More still to do among church members to counter myths of welfare

By Bernadette Meaden
January 27, 2014

When Iain Duncan Smith made his notorious speech in which he compared his welfare reforms to the abolition of slavery, he was assumed to be referring to the TV programme ‘Benefits Street’ when he spoke of ‘ghettos’ as evidence of all that is wrong with the welfare state.

This was rather ill-judged from a Secretary of State. Perhaps Mr Duncan Smith was unaware of the damage the programme has done, with residents rehoused after receiving death threats, and children who live in the street being bullied at school. And while rather surprisingly, given his previous statements, the Secretary of State said that people should not ‘disapprove’ of those on benefits, he then went on to justify cuts to tax credits with the familiar refrain ‘the money that they get often goes in quite negative ways, drugs, alcohol’.

Mr Duncan Smith seems unable to comprehend that bad parenting and inadequate incomes are two separate things, and should be regarded as such. It would be highly desirable to provide help to every parent who has an addiction problem, nobody could argue with that. To use their addiction as an excuse to leave their family income below an acceptable level is simply wrong.

And a man in Mr Duncan Smith’s position must know that with an agenda and a camera crew, a production company could make anybody look bad, and expose unattractive behaviour in any community, although in the stockbroker belt it may be less telegenic. Insider dealing and tax evasion does not make such entertaining viewing as shoplifting and petty crime.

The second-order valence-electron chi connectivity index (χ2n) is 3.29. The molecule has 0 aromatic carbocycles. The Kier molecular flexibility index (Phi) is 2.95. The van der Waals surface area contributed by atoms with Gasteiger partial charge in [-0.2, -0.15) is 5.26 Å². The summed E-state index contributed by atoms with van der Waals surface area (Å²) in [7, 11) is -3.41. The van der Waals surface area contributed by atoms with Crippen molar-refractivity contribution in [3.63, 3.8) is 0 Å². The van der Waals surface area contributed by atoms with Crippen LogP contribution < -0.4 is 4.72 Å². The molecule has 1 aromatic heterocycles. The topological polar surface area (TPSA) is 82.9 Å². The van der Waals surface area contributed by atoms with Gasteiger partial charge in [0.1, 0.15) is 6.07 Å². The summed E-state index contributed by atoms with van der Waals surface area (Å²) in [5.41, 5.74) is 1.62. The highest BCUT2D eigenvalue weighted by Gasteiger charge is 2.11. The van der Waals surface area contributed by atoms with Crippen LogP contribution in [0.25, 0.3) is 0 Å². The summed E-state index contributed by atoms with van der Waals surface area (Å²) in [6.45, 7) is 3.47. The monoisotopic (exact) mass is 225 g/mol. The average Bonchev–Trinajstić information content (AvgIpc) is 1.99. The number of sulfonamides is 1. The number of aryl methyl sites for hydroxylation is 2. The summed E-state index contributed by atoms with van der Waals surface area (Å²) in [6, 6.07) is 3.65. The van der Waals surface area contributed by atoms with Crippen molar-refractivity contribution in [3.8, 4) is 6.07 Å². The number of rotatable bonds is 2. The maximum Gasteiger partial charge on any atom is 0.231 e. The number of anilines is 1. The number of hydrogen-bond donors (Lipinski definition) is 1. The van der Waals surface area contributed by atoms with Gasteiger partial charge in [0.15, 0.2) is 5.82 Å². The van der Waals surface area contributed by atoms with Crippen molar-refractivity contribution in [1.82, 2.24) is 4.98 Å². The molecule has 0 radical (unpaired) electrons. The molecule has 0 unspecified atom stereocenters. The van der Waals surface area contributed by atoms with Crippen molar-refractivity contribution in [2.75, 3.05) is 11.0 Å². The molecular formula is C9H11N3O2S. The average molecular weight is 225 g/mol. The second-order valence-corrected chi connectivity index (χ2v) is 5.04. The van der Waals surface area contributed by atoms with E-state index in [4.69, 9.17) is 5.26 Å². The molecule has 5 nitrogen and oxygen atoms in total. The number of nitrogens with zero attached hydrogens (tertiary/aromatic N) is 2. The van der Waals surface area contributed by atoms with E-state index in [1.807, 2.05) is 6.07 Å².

And Mr Duncan Smith also surely knows that with a different agenda, a very different programme could have been made on the very same street. It could have portrayed working families struggling to survive as their benefits are cut, or the private landlords enriching themselves by receiving Housing Benefit for homes that are not fit to live in. It could even have focused on a former Conservative candidate, a millionaire who is a landlord on that very street, and whose tenants are paying £250 per week for a home that is unheated and extremely damp. But that would not have suited the production company’s agenda, and it would not have suited the Secretary of State’s either. So we didn’t see it.

Benefits Street is just one more example of the constant negative propaganda against the poor which has been used to justify Mr Duncan Smith’s policies, and the churches have been working hard to counteract this. It would seem they have made some progress, as a new report from Theos suggests that people who regularly attend Church (frequent attenders) have a much more positive attitude to the welfare state.

According to the report: 

‘Frequent-attenders’ were more willing to countenance the government spending more on welfare benefits for the poor even if it leads to higher taxes;

 ‘Frequent-attenders’ were more likely to disagree that most unemployed people could find a job if they really wanted one;

 ‘Frequent-attenders’ were more sceptical concerning the claim of people dole-fiddling;

 ‘Frequent-attenders’ were more likely to disagree that “if welfare benefits weren’t so generous, people would learn to stand on their own
two feet”;

 ‘Frequent-attenders’ tended to believe that cutting welfare benefits would damage many people’s lives;

 ‘Frequent-attenders’ were more likely to think that “the creation of the welfare state is one of Britain’s proudest achievements”.